One of the more impressive gun placements in Corregidor, Battery Way, consists of four 12-inch mortars pitted side by side in a square formation. During the invasion of Corregidor by the Japanese army, these guns were fired two at a time by a fourteen-man team to achieve a devastating barrage against the approaching enemies.
The battery was said to be the last one to surrender to the Japanese during the occupation of the island. Firing non-stop through the morning of May 6, 1942; it only stopped as the heat finally took its toll on its machinery around 11am. Corregidor then surrendered by noontime.
Permanently damaged after the retaking of the island by Filipino and American forces in 1945, these now serve as testaments of the destructive nature of the Second World War.
The battery was named after Lt. Henry Way of the 4th US Artillery.
Being there amongst these huge battle scarred guns was really something else, I can just imagine the immense firepower, the overwhelming damage and the deafening sounds these cannons produced during the height of the war. Surrounding these are concrete structures hidden underneath the forest floor that must have served as ammunition depots. Damage from the bombings Corregidor suffered can clearly be seen on its walls.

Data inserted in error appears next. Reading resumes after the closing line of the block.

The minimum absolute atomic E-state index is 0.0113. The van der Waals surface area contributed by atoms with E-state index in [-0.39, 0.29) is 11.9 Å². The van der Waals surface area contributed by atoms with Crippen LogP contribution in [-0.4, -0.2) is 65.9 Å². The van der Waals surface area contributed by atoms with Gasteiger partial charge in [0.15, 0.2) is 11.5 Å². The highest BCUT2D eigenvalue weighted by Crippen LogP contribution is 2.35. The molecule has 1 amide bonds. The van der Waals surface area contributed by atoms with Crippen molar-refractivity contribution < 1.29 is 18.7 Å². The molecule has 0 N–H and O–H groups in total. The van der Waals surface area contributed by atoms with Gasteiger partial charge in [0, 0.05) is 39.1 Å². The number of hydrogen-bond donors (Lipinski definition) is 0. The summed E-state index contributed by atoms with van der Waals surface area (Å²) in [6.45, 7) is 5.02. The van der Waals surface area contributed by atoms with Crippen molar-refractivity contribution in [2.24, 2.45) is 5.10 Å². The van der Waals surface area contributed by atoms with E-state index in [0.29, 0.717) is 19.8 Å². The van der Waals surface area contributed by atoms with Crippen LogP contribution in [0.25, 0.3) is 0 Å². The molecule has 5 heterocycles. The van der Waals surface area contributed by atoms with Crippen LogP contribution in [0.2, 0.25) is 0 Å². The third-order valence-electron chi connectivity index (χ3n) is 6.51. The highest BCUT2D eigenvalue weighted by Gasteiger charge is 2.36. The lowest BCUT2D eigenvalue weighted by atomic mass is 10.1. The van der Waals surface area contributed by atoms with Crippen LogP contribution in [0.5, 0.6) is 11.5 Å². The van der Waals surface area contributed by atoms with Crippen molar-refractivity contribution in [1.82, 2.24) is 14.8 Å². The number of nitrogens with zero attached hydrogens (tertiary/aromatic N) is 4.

Visitors were milling around the guns to have their pictures taken and I had to wait a bit just to get clear photos of each one. Much as I would have liked to linger and photograph the guns in more detailed manner though, our tram’s bell started ringing. Our ten minutes was once again over.
Corregidor Sun Cruises Tour
02-5275555 | 02-8346857
Day Tour (round trip ferry with buffet lunch) | P1,999.00 per person
Overnight Package (roundtrip ferry, 1 buffet lunch, 1 night stay at Corregidor Inn) | P2,880.00 per person
Check their website for more detailed rates for group packages